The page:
The actress goes on to say that what the fictional realm of Wakanda offers — “in this fantastical world” — is a world in which “the assault of colonialism doesn’t exist and therefore an ancient African tradition has been allowed to develop on its own accord. And that tradition encompasses the technology that in our day-to-day looks like a dichotomy between modernity and tradition. But in Wakanda, it’s seamless. Because that culture was allowed to develop on its own terms.

“And so, I think it offers a healing for all of us, because we can identify ourselves within it, from whatever perspective we’re coming from. The dislocated African-Americans can see themselves represented in Killmonger but also in the family that is in Wakanda.

“And the hope is that it may pique a curiosity in the specificity of African culture that they may not have had the access to beforehand, because it’s been presented to them in this allegorical way.

“And then for the African, there is at the same time a legitimacy in what is innately yours. The fact that we have all these treasures and all this knowledge, but how often do we see it celebrated on this kind of scale? How often do we relish in it as a continent? How often do we bear it to light with that amount of enthusiasm and pride?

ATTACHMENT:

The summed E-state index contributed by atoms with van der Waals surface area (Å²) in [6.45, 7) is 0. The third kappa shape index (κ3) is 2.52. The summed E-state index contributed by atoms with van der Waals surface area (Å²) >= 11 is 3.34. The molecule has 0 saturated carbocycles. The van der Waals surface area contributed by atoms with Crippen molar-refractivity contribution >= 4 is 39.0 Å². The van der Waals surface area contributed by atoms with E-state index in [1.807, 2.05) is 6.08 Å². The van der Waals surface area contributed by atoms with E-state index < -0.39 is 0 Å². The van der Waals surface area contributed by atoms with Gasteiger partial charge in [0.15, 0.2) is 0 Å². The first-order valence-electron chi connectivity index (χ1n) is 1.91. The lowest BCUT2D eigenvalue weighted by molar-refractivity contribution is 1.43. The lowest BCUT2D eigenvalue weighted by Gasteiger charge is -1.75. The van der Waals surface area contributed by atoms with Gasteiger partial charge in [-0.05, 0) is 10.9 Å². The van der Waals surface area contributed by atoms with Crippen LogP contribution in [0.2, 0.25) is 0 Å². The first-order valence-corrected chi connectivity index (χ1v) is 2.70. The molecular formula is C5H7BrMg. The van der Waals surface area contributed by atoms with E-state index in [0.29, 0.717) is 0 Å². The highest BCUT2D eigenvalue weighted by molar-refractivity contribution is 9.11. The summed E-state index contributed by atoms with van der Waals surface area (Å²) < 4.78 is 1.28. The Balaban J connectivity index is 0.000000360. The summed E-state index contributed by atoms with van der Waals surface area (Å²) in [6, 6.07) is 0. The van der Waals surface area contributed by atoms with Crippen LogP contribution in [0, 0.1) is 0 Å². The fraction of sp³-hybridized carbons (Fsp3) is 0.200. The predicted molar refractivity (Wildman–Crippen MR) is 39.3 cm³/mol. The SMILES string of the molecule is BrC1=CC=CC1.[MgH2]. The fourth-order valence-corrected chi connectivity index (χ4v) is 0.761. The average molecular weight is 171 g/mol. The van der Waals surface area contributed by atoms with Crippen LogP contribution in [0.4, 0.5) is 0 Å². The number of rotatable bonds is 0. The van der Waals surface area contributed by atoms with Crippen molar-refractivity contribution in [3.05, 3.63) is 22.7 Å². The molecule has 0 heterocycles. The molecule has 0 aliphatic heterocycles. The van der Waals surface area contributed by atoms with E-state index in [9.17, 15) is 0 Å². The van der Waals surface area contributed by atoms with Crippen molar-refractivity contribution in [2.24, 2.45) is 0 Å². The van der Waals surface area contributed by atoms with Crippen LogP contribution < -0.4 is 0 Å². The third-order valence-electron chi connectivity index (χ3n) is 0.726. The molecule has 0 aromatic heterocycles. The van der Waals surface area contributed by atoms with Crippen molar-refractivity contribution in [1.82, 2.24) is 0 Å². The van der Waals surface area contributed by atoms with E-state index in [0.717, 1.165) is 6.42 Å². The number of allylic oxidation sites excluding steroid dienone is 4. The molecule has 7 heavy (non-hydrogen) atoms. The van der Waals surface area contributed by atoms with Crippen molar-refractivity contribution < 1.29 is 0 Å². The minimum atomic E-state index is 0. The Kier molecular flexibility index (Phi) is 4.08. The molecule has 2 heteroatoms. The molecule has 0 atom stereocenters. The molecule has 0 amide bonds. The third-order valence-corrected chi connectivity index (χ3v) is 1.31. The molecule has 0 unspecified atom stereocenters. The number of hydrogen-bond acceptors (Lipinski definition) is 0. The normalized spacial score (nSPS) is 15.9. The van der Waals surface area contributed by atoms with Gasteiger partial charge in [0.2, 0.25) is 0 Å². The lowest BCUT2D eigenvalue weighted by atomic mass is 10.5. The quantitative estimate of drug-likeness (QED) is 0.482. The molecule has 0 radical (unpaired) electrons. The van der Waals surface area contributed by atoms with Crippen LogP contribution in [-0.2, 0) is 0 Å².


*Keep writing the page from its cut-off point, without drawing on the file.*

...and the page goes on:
“Oftentimes we’re mourning the loss of our culture. And we often feel that technology is only bombarding and obliterating our culture. But this offers as way of asking: ‘Hey. How can we redefine our modernity in a way that doesn’t mean that we let our past go?’

“That’s the question, really, that this film poses to us. And I hope that we are emboldened to actually face that. Because, development doesn’t always have to look one way. And I think that’s what Wakanda offers us so beautifully.”

Black Panther is showing at movie theatres countrywide